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Memorandum of Support

Empire Justice Memo of Support: Due Process for Consumers in Medicaid and Family Health Plus Overpayment Actions

S.3184A (Little)/A.5686A (Gottfried)


This bill would put an end to the “wild wild west” that currently exists in New York State for families and individuals who are pursued for Medicaid and Family Health Plus overpayments.  These actions are initiated when errors result in payments that should not have been made, regardless of whether the error was on the part of the applicant or the local social service district. 

Consumers have no procedural rights during these investigations and often sign repayment agreements under threat of criminal prosecution or action by a collection agency, with very little information about the underlying error and no opportunity to present their side of the case.

THE PROBLEM:   

Currently, in New York State, counties are charged with conducting the vast majority of Medicaid and Family Health Plus eligibility determinations, both at initial application and upon recertification.  Economic hardships have resulted in a tremendous growth in the number of low-income New Yorkers seeking Medicaid coverage, at the same time as shrinking county budgets have created staffing shortages. 

In this context, it is not surprising that, given the complexities of federal and state rules for processing Medicaid cases, errors are often made.  Counties then initiate overpayment actions in which either the local district or the collection agency it contracts with pursues the families and individuals for money “incorrectly” paid out by the Medicaid or Family Health Plus program. 

These recovery actions against Medicaid consumers are pursued even when the error is on the part of the county.  Empire Justice has learned of numerous instances where families have communicated changes in income or residence, but overwhelmed county workers have either lost the information or failed to act upon it.  In other cases, parents applying for Family Health Plus have been told that coverage would be in effect, regardless of income, for a full year, only to be pursued for payments made to their health plan for the second six months of the year, even when no services were actually utilized.  

To make matters worse, there are no procedural protections for consumers when these recovery actions are commenced.  The process varies from county to county, but common themes emerge.  Demands for repayment are often threatening in tone and are made without any written account of the facts that led to the claim of overpayment.  Very often, demands for repayment are made before the county has conducted a thorough investigation of the underlying facts; consumers are put under significant time pressure to agree to repayment; and consumers almost never have the opportunity to present their side of the situation.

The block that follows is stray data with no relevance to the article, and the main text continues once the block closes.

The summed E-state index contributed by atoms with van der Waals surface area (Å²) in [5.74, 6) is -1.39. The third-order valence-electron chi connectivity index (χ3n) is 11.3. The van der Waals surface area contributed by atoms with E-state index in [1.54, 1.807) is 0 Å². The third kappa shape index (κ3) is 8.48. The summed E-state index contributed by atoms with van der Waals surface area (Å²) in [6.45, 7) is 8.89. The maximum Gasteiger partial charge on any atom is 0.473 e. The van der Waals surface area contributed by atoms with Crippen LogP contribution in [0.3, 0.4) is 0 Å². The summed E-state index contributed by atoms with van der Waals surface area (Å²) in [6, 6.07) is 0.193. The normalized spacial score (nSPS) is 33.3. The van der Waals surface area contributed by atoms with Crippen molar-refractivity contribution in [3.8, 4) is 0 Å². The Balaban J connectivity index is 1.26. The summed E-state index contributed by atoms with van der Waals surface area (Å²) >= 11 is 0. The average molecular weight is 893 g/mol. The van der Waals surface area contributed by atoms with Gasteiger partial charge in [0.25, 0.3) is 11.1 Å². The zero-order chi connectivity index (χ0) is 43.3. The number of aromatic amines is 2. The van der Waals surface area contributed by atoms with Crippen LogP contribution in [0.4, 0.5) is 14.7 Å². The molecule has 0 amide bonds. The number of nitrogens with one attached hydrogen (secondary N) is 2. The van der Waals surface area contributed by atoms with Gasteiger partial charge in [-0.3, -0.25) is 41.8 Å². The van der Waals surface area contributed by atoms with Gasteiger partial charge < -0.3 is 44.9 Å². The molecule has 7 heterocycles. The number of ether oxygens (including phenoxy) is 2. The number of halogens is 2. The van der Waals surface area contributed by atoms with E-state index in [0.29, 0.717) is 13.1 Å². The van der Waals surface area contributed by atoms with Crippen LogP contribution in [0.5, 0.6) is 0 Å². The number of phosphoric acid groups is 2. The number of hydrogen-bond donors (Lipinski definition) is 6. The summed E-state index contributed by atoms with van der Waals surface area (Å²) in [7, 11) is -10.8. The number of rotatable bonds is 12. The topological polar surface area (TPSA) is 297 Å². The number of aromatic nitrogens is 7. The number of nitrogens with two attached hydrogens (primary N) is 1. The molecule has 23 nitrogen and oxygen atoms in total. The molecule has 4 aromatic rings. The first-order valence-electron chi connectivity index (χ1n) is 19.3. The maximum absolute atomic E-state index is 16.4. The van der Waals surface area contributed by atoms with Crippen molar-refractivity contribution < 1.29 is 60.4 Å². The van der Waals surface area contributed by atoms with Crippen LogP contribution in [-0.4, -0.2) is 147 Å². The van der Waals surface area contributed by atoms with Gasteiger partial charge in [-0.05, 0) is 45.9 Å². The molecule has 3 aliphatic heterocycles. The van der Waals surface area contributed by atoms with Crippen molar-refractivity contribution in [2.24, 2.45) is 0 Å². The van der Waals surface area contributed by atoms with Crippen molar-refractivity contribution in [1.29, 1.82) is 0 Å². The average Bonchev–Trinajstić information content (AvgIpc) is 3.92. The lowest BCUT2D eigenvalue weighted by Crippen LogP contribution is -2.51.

In many counties, families are asked to sign waivers of their right to be heard in court.  The initial contact is made orally, by phone, and the person contacted is told that unless they come down to the district within the next several days to sign a repayment agreement and waiver of court process, the case will be referred to the district attorney’s office for criminal investigation. 

In other counties, the first contact is from a collection agency, which sends a letter threatening legal action unless a repayment plan is agreed to within a specified time period, generally no more than ten days.  The individuals and families being pursued in these actions receive no explanation of appeal rights and no information about obtaining legal advice or assistance.

THE SOLUTION:

S.3184A/A.5686A provides a procedural framework for Medicaid and Family Health Plus overpayment actions.  The bill requires the agency initiating the action to follow three basic, but critically important procedures:

1.  First, the agency must investigate the basis for an overpayment action. 


Recipients can elect to be interviewed as part of the investigation and must receive notice of the investigation five days before it commences.  Recipients are allowed to bring an advocate, relative or friend with him or her to the interview. 


2.  Second, the agency must provide notice of the outcome of the investigation to the recipient. 


This notice must state the basis for the amount of money the consumer is asked to repay, the evidence relied upon by the agency, and contact information for local legal services offices.  Consumers must be given at least 30 days to respond to the notice by either agreeing to a voluntary repayment schedule or contesting the outcome of the investigation.


3.  Third, agencies must allow consumers to utilize the fair hearing procedure in the Medicaid and Family Health Plus program if they elect to contest the outcome of the investigation.


The fair hearing process is better suited to the needs of low-income families than a formal court process, which is the only venue for contesting recovery actions currently.  Low-income families subject to overpayment actions are often unable to secure legal representation, and the fair hearing process is a much more efficient utilization of state resources than formal court proceedings.


Empire Justice Center strongly supports the consumer protection provisions of S.3184A/A.5686A and urges the Governor to sign the legislation without delay. 

09/15/11